Putting a boxer in a coma, being friends with the Kray twins and even starring in a Guy Ritchie film – this is the incredible story of "Britain's hardest man" Lenny McLean.
The fearsome brawler took part in thousands of unlicensed boxing fights during a life of fighting, crime and acting.
But his path to violence ultimately started as a youngster growing up in one of the most deprived London neighbourhoods in the 50s – Hoxton.
Lenny's dad died while he was young, meaning an abusive stepfather took his place. It wasn't until his great-uncle stepped in and threatened to kill his legal guardian that the youngster started to admire the power of the fist.
At first, this violence took him down the wrong path.
He started to rub shoulders with figures in London’s criminal underworld and became a feared nightclub enforcer while even reportedly becoming a friend of the Kray twins.
Still in his teens, Lenny was caught and arrested for petty crimes and served 18 months in prison.
His first legitimate job since his release was short-lived after he beat up his boss on a construction site which, unsurprisingly, got him the sack.
It was then that he found the path he is best known for – his bare-knuckle fighting career.
Lenny's violent past and lengthy criminal record prevented him from becoming a licensed boxer. But the formation of Frank Warren's National Boxing Council in 1970 allowed him and other tough underground fighters in the UK to step foot in a rink.
Fuelled by the rage he felt over his abusive childhood, he claimed at one point to weigh 20 stone and to have defeated over 3,000 opponents.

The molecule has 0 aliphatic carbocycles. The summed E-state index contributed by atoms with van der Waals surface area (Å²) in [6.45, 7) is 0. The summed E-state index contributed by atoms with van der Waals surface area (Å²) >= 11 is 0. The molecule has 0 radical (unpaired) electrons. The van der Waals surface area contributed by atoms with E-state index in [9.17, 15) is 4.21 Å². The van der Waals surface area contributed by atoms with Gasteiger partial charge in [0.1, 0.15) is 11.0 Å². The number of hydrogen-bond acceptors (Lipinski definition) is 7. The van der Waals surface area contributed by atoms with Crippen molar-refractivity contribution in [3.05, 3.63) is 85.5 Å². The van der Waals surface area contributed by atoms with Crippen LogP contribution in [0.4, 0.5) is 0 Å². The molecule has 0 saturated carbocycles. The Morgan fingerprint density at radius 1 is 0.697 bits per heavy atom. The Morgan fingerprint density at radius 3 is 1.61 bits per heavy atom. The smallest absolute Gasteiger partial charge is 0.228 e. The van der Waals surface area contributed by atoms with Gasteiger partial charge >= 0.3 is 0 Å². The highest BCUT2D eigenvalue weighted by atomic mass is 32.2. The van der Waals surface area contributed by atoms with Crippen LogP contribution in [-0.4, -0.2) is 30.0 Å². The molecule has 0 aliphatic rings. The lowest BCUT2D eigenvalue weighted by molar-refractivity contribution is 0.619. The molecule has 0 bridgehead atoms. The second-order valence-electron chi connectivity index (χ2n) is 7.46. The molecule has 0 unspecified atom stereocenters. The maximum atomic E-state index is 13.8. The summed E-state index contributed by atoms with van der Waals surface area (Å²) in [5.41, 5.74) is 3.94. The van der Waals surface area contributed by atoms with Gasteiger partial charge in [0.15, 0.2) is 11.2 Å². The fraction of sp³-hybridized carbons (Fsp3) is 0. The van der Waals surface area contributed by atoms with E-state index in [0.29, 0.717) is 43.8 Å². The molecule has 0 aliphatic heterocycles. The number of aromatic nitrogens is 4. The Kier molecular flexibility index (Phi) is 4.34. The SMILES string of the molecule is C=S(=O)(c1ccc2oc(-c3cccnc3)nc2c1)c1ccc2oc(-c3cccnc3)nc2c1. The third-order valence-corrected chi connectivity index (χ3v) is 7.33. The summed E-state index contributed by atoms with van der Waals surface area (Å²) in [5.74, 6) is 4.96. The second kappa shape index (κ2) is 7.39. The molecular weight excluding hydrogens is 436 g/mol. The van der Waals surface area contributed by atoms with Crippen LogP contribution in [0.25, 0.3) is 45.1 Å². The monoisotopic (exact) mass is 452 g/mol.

He even supposedly called out some of the greatest boxers at the time, including Muhammad Ali, but nothing materialised.
Lenny's daughter, Kelly, recalled her father's temperamental nature in her book "My dad; The Guv'ner'
She spoke about how he when he had won his fights he’d come home with a wad of cash and throw it in the air like confetti.
She remembers how he once put opponent Brian “The Mad Gypsy” Bradshaw in a coma but visited him in hospital days later.
Kelly told The Mirror: “When he walked on to the ward and saw him, Dad was completely gutted.
“He kept visiting him from that day forward and they stayed friends.
“But I think from an early age I realised people feared my dad. We didn’t have a normal upbringing.”
Even when Lenny tried to get on the straight and narrow, with the family buying a newsagents in the late 80s, his violent streaks came out.
He once hurled the till at the head of a man who said he had short changed him – by a penny.
McLean described his family as his "rock," whose existence helped him to reject a life solely devoted to crime, and for whom he maintained some self-control during his fights.
Kelly believes her dad had a version of bipolar disorder, after she too was diganosed with it.
She said: “I wish he was here now so I could get him some help. I don’t think he enjoyed life. He always looked like he had the world on his shoulders.”
Lenny eventually became a cult figure and fell into acting after being asked to “mind” the cast of EastEnders.
This kickstarted his carer as an actor and he stared in Guy Ritchie’s 1998 crime thriller Lock, Stock and Two Smoking Barrels.
He died in July later that year of terminal lung cancer.
For the latest breaking news and stories from across the globe from the Daily Star, sign up for our newsletter by clicking here.
Source: Read Full Article